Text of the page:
Tuesday, October 10, 2023

Weird Weekend Part II: Chang An, Road to Boston, and Limbo

I spent the last few days chuckling to myself at Boston Common booking Chang An, because even for Chinese movies, a nearly-three-hour animated feature about two Tang dynasty poets seemed, well, kind of niche. Then, on Saturday night, I looked to reserve a seat for the next afternoon's show and pretty much the whole upper section was sold out. Chinatown, at least, was down for this, with a fair number of kids who didn't seem to get particularly squirmy. Go figure; I would have figured this was as hard a sell as you'd find this weekend, even to the local Chinese audience, but this is just more confirmation that I am not a Chinese-American person with a family that may want to learn more about the culture and thus have no idea what will be appealing to that group.

Next up after that was Road to Boston, which did not have nearly the same crowd, which surprised me a little bit, although I'd be curious to see how it would do closer to Patriot's Day, when the marathon is foremost in people's minds, as opposed to "as far from mid-April as the calendar will let you get". But, then, I suppose last weekend was a good time for it to come out in South Korea; it didn't have a million tickets sold like Dr. Cheon, but 870,000 in two weeks seems pretty good for a Korean film.

Most of the audience behind me was Korean-American, I think, and there were a lot of us staying through the end credits, with at least one camera flash as people presumably spotted their names and friends' names in the Korean text. Nobody local, I don't think, because the parts of the film meant to be set in Boston were actually shot in Melbourne. I'd be annoyed, but I seem to recall a lot of parts of that area that could pass for mid-Twentieth-Century New England, maybe part of why I enjoyed my trip there so much a few years back. They seem to have gotten a lot of the marathon details right, at least from what I've absorbed from 50 years living in New England.

(I like to sit up front, so I was unable to see the whole theater giving a knowing nod at a scene where the coaches look at the young running dashing up to a mountaintop shrine and say "boy, look at that kid go up that hill." "Yep, really good at going up hills, that one." "I hear there's a sort of heartbreaking story as to why…")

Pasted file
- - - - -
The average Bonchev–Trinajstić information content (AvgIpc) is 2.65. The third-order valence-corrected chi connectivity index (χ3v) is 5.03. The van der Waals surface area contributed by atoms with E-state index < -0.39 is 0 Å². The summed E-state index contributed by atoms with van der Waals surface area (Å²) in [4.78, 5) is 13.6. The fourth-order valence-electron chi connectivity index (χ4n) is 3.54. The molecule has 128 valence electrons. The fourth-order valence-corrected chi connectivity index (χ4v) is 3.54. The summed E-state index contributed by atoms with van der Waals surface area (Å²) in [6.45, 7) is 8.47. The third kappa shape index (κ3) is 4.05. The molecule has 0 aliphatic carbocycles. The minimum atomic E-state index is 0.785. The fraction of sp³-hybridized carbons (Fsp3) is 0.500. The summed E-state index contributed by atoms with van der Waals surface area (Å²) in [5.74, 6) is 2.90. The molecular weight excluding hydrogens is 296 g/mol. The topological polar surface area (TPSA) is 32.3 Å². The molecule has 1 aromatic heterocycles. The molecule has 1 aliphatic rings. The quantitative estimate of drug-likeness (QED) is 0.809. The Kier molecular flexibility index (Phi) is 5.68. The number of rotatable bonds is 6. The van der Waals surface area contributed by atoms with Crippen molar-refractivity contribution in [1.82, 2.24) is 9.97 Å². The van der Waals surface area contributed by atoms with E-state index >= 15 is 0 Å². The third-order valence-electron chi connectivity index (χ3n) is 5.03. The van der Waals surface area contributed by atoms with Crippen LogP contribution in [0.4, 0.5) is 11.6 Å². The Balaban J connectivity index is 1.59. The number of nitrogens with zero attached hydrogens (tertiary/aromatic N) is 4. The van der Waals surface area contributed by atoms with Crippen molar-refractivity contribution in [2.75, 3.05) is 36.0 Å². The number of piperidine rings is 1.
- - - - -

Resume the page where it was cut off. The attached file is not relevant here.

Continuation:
After that, dinner break, and over to the Somerville for its last show of Limbo, and I feel kind of weirdly guilty about waiting around after being so excited to see it not just playing the area but a theater that doesn't really book a lot of Asian films. I see they've got a Canto-Pop show scheduled for the main stage in late November, so I'm half-wondering if there may be more Cantonese-speaking Chinese-Americans in Somerville than there are in Chinatown, going by how well Mainland films are often attended compared to Hong Kong ones. Not that this was an "I'm the only guy in the theater who needs subtitles" situation; it might just be that the Somerville Theatre attracts a good crowd for people who like this sort of dark crime movie. Or it was a theater rental to get its VOD/UHD release a little extra notice and nothing to do with the local audience at all.

Kind of crazy to see it as a bookend on the day with Chang An, though - just the most noir-ish, scuzzy Hong Kong film possible after starting the day with a smoothed-out, moralistic CGI feature.

Chang'an san wan li (Chang An)

* * ¾ (out of four)
Seen 8 October 2023 in AMC Boston Common #16 (first-run, DCP)

There was a recent flap where certain American politicians grumbled about what soldiers shouldn't be doing which included mocking the idea of military people writing poetry, while this film may still have been kicking around theaters on the other side of the world before arriving in North America along with the mid-autumn festival hits; it celebrates a rich history or Chinese warrior-poets going back centuries in an epic-sized animated feature at least partially meant for children. It doesn't really do a whole lot to make the idea particularly interesting, unfortunately; it's the sort of history lesson that compacts a lot of big, messy facts about a turbulent period into a polished, easily-swallowed capsule.

It opens during the reign of Emperor Daizong, with aged regional governor Gao Shi (voice of Wu Junquan) facing an uphill battle trying to hold Fort Yushang from the forces of the An Lushan rebellion. Forced to fall back, he soon finds himself visited by a military inspector, Cheng Jianjun (voice of Lu Lifeng); surprisingly, Cheng's questions do not concern Gao's recent failures in battle, but poet Li Taibai - "Li Bai" for short - who was one of few to side with the rebels. Despite a second attack being imminent, Gao settles in to describe their entire intersecting histories to Cheng, going back 40 years: That's when Gao (voiced in flashback by Tang Tianxiang), a skilled spear-fighter from a heroic but impoverished house, mets Bai (voice of Ling Zhenhe), whose material comfort can net him no official status, coming as it does from mercantile sources. They become fast friends, although their lives only occasionally intersect, as Gao is by nature a military man and Li a libertine, but both become renowned poets even as the prosperous Tang Dynasty is beset by attacks and rebellions.

One should not necessarily expect too much of a film like Chang An (whose title refers to China's capital and seat of culture at the time, a place where both poets strive to belong); if it's a historical movie, it's grade-school history, where the aim is to use exciting battle action and impressive visuals to help cement what happened in what order. Why all this is going on is handwaved away to a certain extent; Gao is a loyal subject looking to match his grandfather's service, and is witness to various noteworthy incidents and people, but not particularly connected to the causes and effects of those events, beyond noting ambition and opposition to the stability provided by the Emperor. Indeed, as the flashbacks catch up to Old Gao, the film does not have Gao and Li debate how they have found themselves on opposite side, but shows Li being lectured by the boy who runs Gao's errands; he has learned his lesson well and is passing his exams.